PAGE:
The field of ultrasound is currently undergoing a real revolution. After 2D ultrafast imaging, which is beginning to become a standard in research laboratories, 3D ultrafast imaging is in the process of emerging. Thanks to the pooling of ultrasound equipment from two Lyon laboratories (CREATIS-LabTau), it is possible to produce 3D ultrasound volumes at high rates (several hundred volumes per second), which will be crucial for visualizing/measuring micro-vascularization. The continuation of innovative work and research in the field of high frame rate 3D ultrasound imaging is therefore crucial for the international recognition of the ultrasound community at the University of Lyon [4].

The previous thesis, which began with various works on the measurement of anisotropy, has lifted a number of barriers and allows us to envisage in an extremely positive way the continuation of this innovative research theme.

In order to consider the transfer of these 3D imaging methodologies to the clinic, an adaptation of the strategies initially developed on a 1024-element 3D probe will be proposed with the objective of reducing the number of elements to 256 (multiplexed 3D probe) and using a single imaging system.


International collaboration

The thesis will be carried out in collaboration with the University of Florence in Italy where the candidate will be supervised by Professor Piero Tortoli. From a thematic point of view, the skills of the Florence team are complementary to ours since their work concerns the development of imaging systems for the study of flow while we work more on imaging methods. Thus, the joint developments structure / flow will be facilitated and will find an immediate impact. From an experimental point of view, the equipment of the French and Italian laboratories is also complementary. Indeed, the Florence laboratory is equipped with a sparse spiral probe for 3D imaging and their mastery of the imaging system opens the way to real-time imaging of tissue structure. Finally, this collaboration that we have maintained for many years will allow the student to complete his thesis in the framework of co-supervision agreement.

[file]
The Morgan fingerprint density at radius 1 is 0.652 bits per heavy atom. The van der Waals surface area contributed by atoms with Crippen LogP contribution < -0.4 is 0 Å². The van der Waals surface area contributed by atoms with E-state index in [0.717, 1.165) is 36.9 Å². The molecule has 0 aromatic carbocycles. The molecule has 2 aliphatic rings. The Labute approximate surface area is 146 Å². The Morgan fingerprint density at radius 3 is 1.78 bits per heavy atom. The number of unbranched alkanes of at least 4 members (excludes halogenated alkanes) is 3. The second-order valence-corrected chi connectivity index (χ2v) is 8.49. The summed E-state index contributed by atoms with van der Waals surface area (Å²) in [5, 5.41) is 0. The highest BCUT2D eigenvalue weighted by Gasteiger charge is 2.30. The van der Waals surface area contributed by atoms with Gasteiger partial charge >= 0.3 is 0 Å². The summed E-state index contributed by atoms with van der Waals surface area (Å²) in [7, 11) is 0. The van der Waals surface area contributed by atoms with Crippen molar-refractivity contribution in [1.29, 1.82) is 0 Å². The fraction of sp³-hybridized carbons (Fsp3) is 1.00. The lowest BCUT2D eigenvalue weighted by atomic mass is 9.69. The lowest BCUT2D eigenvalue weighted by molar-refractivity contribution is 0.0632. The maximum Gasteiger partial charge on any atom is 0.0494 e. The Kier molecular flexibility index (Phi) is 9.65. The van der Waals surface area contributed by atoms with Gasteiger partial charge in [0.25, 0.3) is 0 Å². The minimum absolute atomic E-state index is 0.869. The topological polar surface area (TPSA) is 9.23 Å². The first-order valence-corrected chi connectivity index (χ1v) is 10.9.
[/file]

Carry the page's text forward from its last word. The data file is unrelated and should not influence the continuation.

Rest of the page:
How to apply

Send a CV, a cover letter and the obtains grades in M1&M2 to:


The selected candidate will be presented to the MEDA doctoral school in order to obtain the grant.



[1] C. Papadacci et al, "Imaging the dynamics of cardiac fiber orientation in vivo using 3D Ultrasound Backscatter Tensor Imaging," Rep. Sci, vol. 7, no. 1, p. 830, Apr. 2017.

[2] S. Harput et al. 3-D Super-Resolution Ultrasound (SR-US) Imaging using a 2-D Sparse Array with High Volumetric Imaging Rate.

[3] M. Correia et al., “Quantitative imaging of coronary flows using 3D ultrafast Doppler coronary angiography,” Phys. Med. Biol., vol. 65, no. 10, p. 105013, Jun. 2020.

[4] L. Petrusca et al, "Fast Volumetric Ultrasound B-Mode and Doppler Imaging with a New High-Channels Density Platform for Advanced 4D Cardiac Imaging/Therapy," Appl. Sci. vol. 8, no. 2, p. 200, Feb. 2018.